Once her husband seats her, Lady Greyborough addresses me in her educated Baltimore accent. “Are you waiting for a friend, Miss Harker?”
“I don’t expect to see anyone I know in Cherbourg,” I tell her. “In truth, I can’t say I know many Frenchmen.”
Lady Greyborough glances at her husband. “James’s closest friend is French.” A trim blonde woman in Parisian fashions, she looks about my age —twenty-one —and a couple of years younger than her husband. A corset hides the evidence, but her scent indicates she’s pregnant. “I’m sorry Paul won’t be joining us on the Titanic.”
Amusement curves her husband’s thin lips. “I expect he already gets enough of shipboard life, Joanne.” The viscount is a tall and athletic-looking gentleman, elegantly tailored, with thick black hair and sharp grey eyes and a faint scar across his brow. He’s as good-looking as his wife. “Paul’s a naval officer,” he tells me.
His pleasant baritone has an accent so slight, I expect most miss it. To my ears, it’s clear as a bell; and it’s troubling. Why does a peer of the realm, born and raised in England, have a foreign accent —or, more precisely, a compound of foreign accents? One is upper-middle-class Parisian French. The other I don’t recognise, though I’ve been extensively drilled in accents of the world.
I ask the couple, “Are you expecting to meet someone here?”
Lady Greyborough smiles. “We’re just sight-seeing.”
Lord Greyborough isn’t sight-seeing. He’s scrutinising every new arrival, subtly, yet closely. I don’t know the reason. I don’t like it.
Neither do I like his developing tendency to show up wherever I go, although this behaviour is no mystery. Gentlemen in First Class traditionally offer their protection to women passengers travelling alone or with others of the fair sex. Human females require such protection. I do not. But no one aboard is to suspect I’m not human, so I accepted Lord Greyborough’s offer at Waterloo Station. In return, he unknowingly wastes his time and tries my patience.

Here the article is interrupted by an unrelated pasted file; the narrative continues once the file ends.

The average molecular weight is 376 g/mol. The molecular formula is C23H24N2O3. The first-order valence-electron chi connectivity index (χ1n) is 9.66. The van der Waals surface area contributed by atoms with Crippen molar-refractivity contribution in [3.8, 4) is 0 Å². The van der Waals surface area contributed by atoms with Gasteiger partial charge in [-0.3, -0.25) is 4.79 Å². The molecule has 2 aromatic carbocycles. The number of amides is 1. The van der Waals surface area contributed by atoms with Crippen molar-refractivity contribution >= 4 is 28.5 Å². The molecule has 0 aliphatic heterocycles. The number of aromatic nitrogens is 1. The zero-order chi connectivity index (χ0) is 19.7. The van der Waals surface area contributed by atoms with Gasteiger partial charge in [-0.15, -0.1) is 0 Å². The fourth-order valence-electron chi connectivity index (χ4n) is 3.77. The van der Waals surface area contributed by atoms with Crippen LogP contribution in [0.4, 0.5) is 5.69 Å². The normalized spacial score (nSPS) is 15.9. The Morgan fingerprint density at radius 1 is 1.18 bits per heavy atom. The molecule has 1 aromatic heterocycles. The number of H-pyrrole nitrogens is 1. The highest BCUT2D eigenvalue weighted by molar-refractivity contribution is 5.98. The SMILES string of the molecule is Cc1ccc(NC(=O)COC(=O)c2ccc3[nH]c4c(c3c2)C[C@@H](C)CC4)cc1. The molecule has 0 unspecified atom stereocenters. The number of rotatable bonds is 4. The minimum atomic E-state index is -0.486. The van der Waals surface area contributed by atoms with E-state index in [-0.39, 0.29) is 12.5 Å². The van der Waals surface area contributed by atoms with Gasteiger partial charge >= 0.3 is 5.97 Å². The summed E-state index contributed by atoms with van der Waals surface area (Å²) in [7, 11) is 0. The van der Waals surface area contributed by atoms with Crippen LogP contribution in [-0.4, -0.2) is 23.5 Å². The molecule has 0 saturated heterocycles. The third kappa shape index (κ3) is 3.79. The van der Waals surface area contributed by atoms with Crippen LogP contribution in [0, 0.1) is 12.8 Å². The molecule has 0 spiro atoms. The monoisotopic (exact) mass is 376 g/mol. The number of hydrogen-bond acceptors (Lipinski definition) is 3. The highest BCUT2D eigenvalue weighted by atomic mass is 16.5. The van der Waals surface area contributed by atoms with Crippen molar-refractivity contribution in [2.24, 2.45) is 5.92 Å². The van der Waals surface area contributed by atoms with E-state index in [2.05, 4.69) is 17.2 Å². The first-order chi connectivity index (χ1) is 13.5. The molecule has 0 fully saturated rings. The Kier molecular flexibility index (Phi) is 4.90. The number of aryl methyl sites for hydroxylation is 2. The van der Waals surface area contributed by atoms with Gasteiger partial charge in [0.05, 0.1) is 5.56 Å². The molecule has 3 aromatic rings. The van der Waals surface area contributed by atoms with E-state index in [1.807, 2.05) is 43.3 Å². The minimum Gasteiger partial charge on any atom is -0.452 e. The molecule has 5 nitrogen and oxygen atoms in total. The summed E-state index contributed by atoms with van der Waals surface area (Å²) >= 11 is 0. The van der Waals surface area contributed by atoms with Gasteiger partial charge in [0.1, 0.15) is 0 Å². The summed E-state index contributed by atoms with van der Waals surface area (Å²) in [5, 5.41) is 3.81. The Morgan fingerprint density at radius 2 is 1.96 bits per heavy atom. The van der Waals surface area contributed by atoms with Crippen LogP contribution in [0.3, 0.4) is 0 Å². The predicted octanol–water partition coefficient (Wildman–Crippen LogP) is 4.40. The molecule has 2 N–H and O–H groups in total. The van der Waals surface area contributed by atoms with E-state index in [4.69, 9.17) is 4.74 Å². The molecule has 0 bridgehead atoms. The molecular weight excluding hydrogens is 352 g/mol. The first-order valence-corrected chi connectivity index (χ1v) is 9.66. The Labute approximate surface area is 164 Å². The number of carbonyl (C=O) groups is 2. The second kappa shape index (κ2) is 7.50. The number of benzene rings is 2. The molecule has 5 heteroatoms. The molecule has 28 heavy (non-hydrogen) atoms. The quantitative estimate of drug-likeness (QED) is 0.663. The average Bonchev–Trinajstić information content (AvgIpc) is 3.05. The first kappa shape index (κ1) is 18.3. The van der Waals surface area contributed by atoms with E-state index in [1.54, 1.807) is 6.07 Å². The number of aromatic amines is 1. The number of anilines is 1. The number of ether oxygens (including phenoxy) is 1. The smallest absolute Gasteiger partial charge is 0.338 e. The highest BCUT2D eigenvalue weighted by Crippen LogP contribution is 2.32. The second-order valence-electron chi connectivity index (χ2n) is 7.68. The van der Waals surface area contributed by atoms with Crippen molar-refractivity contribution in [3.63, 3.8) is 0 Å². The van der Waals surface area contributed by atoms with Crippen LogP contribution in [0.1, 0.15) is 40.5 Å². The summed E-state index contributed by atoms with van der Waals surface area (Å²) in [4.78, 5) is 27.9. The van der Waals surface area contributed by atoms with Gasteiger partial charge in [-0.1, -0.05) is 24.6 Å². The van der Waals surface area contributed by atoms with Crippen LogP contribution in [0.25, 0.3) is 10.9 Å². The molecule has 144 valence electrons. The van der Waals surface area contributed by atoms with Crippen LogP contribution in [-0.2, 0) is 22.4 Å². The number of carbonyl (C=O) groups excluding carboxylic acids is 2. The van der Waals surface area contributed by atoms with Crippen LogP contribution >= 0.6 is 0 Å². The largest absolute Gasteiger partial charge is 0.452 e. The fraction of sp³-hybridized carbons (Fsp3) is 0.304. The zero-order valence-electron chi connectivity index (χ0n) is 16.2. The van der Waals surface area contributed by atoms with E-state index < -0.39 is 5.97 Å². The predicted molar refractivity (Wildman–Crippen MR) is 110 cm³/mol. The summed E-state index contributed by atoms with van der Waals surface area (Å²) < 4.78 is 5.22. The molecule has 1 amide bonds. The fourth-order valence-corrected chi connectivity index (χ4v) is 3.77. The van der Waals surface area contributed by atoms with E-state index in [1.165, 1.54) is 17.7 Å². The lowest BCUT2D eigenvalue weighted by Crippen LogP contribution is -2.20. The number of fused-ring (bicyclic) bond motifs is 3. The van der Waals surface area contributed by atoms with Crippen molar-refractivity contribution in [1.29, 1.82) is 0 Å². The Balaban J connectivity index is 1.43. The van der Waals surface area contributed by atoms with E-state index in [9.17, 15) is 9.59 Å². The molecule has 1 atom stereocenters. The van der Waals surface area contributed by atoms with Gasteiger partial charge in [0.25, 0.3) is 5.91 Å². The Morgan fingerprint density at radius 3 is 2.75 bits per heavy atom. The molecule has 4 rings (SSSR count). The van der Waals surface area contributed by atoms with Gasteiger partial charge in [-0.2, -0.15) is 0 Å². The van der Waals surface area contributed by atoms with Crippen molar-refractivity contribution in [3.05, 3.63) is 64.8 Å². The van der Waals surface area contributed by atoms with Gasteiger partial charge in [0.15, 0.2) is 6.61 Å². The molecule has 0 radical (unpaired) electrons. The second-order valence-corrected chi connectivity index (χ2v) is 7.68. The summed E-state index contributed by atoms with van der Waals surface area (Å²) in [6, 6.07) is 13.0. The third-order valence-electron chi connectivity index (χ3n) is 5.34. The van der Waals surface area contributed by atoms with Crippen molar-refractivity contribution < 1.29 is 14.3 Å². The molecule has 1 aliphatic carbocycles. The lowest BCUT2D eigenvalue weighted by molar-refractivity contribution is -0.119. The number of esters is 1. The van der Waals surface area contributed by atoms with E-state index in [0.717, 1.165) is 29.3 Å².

I suspect my stepfather asked Lord Greyborough to watch over me. Were I a male —even a human male —M wouldn’t think to make such a request, of course. But my stepfather, who is as conversant with my inhuman abilities as my professional training, must of necessity act as if I were a helpless human female.
Major Butt departs with his friends. I stay in my seat. An unaccompanied young woman following the men would pique not only the viscount’s curiosity, but also everyone else’s.
I forget every concern as a new arrival rivets my attention.
“Gracious, James,” Lady Greyborough remarks to her husband. “There’s an extraordinarily beautiful woman.”
M saw to it that I attended an exclusive girl’s school. By this time, he had long since married my mother, and they’d had two sons. But not even my mother was in earshot when, strolling with me across the school’s flower-starred sward on a lovely spring day, M remarked: “I perceive you and your close friend, Giuffrida, have become intimate.”
My stepfather’s extraordinary analytical abilities were no boon to a fifteen-year-old girl keen to hide nearly every thought and deed from adults. “I shan’t be making a fuss, Lucy,” M continued, deducing the terror his words roused in me. “Such experiments happen at your age. I won’t say anything to your mother, or to anyone else. You’ll outgrow it before you’re done with school, anyway.”
I believed him. And, before I finished school, I’d attracted the interest of a young gentleman, and I felt no less passion for him than he did for me. I gave up my intimacy with my friend, sure I’d found proper adult love; she thought so as well. I was convinced M was right, even when I gave up the gentleman to carry out my first covert intelligence mission.
Now I wonder how I ever could have believed my stepfather.
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Blood-Thirsty Agent series
The Adventure of the Incognita Countess
The Adventure of the Dux Bellorum
Bits and Bobs
- ISBN number: 9781619761193
- Publisher: Aqueduct Press
- Cynthia Ward Online